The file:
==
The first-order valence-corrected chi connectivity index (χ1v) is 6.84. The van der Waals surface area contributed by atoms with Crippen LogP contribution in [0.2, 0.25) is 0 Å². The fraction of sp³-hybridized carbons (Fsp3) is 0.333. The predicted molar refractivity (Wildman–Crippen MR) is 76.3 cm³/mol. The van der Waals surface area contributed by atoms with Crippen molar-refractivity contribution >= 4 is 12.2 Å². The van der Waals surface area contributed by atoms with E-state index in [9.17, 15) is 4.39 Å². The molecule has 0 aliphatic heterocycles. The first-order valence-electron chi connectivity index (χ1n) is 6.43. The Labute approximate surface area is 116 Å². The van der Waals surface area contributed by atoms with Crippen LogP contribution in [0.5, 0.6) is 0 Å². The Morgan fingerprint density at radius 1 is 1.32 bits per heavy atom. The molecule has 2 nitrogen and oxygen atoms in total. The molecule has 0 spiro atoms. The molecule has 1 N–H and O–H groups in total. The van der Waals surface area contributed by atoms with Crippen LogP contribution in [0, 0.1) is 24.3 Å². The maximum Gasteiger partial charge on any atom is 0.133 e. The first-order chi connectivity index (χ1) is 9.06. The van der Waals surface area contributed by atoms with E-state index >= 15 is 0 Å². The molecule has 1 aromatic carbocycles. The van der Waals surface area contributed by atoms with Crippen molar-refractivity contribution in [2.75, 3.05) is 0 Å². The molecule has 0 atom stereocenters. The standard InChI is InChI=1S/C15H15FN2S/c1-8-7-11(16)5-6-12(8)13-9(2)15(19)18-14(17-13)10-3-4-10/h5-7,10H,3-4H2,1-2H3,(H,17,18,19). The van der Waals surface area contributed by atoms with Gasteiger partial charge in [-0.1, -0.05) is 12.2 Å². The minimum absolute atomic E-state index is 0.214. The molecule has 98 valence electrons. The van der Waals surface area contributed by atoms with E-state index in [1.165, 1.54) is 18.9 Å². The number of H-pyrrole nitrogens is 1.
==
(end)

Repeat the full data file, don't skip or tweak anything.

The first-order valence-corrected chi connectivity index (χ1v) is 6.84. The van der Waals surface area contributed by atoms with Crippen LogP contribution in [0.2, 0.25) is 0 Å². The fraction of sp³-hybridized carbons (Fsp3) is 0.333. The predicted molar refractivity (Wildman–Crippen MR) is 76.3 cm³/mol. The van der Waals surface area contributed by atoms with Crippen molar-refractivity contribution >= 4 is 12.2 Å². The van der Waals surface area contributed by atoms with E-state index in [9.17, 15) is 4.39 Å². The molecule has 0 aliphatic heterocycles. The first-order valence-electron chi connectivity index (χ1n) is 6.43. The Labute approximate surface area is 116 Å². The van der Waals surface area contributed by atoms with Crippen LogP contribution in [0.5, 0.6) is 0 Å². The Morgan fingerprint density at radius 1 is 1.32 bits per heavy atom. The molecule has 2 nitrogen and oxygen atoms in total. The molecule has 0 spiro atoms. The molecule has 1 N–H and O–H groups in total. The van der Waals surface area contributed by atoms with Crippen LogP contribution in [0, 0.1) is 24.3 Å². The maximum Gasteiger partial charge on any atom is 0.133 e. The first-order chi connectivity index (χ1) is 9.06. The van der Waals surface area contributed by atoms with E-state index >= 15 is 0 Å². The molecule has 1 aromatic carbocycles. The van der Waals surface area contributed by atoms with Crippen molar-refractivity contribution in [2.75, 3.05) is 0 Å². The molecule has 0 atom stereocenters. The standard InChI is InChI=1S/C15H15FN2S/c1-8-7-11(16)5-6-12(8)13-9(2)15(19)18-14(17-13)10-3-4-10/h5-7,10H,3-4H2,1-2H3,(H,17,18,19). The van der Waals surface area contributed by atoms with Gasteiger partial charge in [-0.1, -0.05) is 12.2 Å². The minimum absolute atomic E-state index is 0.214. The molecule has 98 valence electrons. The van der Waals surface area contributed by atoms with E-state index in [1.165, 1.54) is 18.9 Å². The number of H-pyrrole nitrogens is 1.